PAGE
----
Review: Hide

HideHide by Matthew Griffin
My rating: 4 of 5 stars

By Mathew Griffin

Reviewed by Jay Gilbertson

Imagine my excitement when I found this book! After all, it was touted as a remarkable love story and the two main characters were Wendell and Frank, beyond charming names, right? And the fact this was a tale of ‘hidden’ love following the darkness of WWII, it certainly would be full of hope.
Hope, yes. Love, not so much.
Author Griffin created a very hidden and lonely, forbidden gay love story with very little actual love at all. Yes, the two men end up becoming extremely dedicated to one another, but the cost was so high. By severing any and all relations with friends, family—anyone that knew them, they created a self-imposed prison.
Wendell had a taxidermy shop in a declining town of Northern Carolina and Frank worked at a textile mill there. Both very macho jobs that required more hiding and posturing and pretending. True, this was during the fifties when it was illegal to have ‘relations’ with another man, but even behind locked doors and shuttered windows, there was little joy. Griffin’s excessively heavy-handed use of metaphors led to some minor skimming.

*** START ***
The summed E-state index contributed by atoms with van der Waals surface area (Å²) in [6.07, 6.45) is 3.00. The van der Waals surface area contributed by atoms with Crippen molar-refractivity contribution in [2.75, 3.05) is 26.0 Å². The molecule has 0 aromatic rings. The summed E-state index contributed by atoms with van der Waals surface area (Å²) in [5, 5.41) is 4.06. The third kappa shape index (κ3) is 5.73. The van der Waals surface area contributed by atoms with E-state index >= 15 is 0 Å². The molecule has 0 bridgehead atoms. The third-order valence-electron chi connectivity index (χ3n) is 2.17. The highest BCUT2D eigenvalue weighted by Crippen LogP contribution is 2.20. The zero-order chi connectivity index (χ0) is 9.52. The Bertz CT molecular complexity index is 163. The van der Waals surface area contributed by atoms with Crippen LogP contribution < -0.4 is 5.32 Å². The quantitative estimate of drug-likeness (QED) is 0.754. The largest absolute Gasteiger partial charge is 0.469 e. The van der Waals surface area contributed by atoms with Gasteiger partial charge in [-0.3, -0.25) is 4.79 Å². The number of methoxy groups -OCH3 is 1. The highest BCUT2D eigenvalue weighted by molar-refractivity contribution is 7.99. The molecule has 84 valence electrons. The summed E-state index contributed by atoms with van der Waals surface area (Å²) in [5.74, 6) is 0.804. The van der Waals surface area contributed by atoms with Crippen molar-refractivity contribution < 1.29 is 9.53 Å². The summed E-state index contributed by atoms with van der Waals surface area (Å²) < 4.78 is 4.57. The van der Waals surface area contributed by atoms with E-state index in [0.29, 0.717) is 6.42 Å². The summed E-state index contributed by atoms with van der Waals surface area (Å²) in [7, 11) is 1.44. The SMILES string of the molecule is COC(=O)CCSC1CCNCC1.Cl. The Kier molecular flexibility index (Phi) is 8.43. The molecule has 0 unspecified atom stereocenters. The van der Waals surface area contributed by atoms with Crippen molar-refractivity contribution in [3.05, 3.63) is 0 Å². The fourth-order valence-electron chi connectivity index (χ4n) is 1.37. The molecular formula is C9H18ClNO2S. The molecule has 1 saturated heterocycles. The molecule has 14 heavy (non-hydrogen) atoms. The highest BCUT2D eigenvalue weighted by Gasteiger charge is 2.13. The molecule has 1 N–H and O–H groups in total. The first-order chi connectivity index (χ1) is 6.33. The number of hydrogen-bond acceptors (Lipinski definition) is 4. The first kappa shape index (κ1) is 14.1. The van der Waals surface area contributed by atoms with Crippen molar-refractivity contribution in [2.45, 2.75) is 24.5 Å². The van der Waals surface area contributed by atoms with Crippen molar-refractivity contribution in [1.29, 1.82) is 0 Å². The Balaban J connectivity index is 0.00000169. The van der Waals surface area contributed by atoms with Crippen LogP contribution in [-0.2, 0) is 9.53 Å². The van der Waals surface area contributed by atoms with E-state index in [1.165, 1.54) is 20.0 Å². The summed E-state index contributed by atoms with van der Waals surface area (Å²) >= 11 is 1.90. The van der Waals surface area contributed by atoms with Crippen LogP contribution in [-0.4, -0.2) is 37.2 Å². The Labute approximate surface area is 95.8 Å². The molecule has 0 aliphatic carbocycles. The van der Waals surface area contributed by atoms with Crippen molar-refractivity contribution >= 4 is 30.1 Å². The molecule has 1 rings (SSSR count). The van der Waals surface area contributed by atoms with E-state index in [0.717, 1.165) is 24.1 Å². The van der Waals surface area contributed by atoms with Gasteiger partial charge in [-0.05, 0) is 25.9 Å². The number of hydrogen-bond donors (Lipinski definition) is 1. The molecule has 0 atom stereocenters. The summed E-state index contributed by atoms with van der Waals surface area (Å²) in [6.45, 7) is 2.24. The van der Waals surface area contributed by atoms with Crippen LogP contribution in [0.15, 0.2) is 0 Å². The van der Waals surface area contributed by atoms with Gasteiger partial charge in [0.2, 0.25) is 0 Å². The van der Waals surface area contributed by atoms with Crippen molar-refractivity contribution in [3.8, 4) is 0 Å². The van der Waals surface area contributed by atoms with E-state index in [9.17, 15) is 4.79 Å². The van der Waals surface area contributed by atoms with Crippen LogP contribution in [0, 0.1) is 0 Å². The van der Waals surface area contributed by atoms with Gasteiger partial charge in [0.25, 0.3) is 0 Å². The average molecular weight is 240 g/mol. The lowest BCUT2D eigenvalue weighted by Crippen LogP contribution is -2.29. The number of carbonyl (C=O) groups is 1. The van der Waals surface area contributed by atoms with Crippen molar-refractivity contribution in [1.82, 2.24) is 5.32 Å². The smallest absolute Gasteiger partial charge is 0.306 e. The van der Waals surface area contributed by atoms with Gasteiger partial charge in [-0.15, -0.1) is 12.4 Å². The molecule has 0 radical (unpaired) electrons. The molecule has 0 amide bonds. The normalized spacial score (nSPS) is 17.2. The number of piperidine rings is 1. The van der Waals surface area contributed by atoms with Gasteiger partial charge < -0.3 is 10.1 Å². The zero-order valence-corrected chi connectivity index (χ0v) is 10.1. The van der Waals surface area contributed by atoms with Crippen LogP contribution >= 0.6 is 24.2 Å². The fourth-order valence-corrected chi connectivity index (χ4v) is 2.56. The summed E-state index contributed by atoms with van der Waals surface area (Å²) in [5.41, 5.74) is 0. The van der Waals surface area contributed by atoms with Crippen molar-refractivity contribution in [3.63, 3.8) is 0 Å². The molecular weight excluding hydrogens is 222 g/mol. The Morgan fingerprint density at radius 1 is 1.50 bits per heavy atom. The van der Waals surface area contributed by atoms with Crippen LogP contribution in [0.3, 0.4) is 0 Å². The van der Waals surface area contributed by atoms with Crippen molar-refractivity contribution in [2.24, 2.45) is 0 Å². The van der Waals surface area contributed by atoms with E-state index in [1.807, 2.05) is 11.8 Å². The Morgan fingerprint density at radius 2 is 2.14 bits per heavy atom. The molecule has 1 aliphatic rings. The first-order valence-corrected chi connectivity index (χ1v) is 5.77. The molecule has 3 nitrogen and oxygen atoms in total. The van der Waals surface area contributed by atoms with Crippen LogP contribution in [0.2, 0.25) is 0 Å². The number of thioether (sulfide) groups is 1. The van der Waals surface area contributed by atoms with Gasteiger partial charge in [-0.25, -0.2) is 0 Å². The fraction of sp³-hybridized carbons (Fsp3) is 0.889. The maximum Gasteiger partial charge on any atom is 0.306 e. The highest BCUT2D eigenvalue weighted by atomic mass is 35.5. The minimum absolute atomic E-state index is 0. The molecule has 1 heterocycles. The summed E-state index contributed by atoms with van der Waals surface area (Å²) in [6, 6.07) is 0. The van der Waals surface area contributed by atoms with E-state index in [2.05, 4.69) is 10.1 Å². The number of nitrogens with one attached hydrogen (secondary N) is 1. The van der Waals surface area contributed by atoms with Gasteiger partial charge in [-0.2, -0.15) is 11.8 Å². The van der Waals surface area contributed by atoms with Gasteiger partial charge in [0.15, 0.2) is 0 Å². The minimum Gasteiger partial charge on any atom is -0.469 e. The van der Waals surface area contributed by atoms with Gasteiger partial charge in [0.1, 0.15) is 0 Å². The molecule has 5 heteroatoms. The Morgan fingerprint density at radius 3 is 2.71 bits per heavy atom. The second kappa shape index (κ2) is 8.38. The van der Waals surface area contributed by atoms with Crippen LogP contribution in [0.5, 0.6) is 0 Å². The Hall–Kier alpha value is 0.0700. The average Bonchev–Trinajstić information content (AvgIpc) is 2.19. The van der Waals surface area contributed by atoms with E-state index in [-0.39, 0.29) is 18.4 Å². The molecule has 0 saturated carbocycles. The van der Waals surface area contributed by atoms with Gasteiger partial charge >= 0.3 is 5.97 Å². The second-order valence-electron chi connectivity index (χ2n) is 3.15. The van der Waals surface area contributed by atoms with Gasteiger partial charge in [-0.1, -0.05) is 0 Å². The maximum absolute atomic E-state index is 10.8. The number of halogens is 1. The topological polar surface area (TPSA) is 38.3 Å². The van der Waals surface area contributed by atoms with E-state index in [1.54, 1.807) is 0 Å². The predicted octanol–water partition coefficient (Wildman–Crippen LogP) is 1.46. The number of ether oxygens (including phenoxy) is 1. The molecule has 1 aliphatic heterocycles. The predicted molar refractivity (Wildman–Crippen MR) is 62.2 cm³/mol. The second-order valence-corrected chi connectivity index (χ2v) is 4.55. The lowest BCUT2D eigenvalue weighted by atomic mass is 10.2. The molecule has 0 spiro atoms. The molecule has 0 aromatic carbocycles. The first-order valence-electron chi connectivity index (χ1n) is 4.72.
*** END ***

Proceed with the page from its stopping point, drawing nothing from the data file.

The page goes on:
Overall, I enjoyed the story, their dedication to one another alone was admirable and there were some nuggets worth noting:
“Lightning ripped the clouds open and sewed the clouds shut. I leaned us against the sill, so he could feel the wind: how it passed through the boards of the house and between our bodies and kept on its way, how the storm moved right through us without disturbing a thing.”
In the end, after the body has gone, the face fallen and memories have all but faded, you’re left with one true thing: hope. Wendell and Frank had that in spades.

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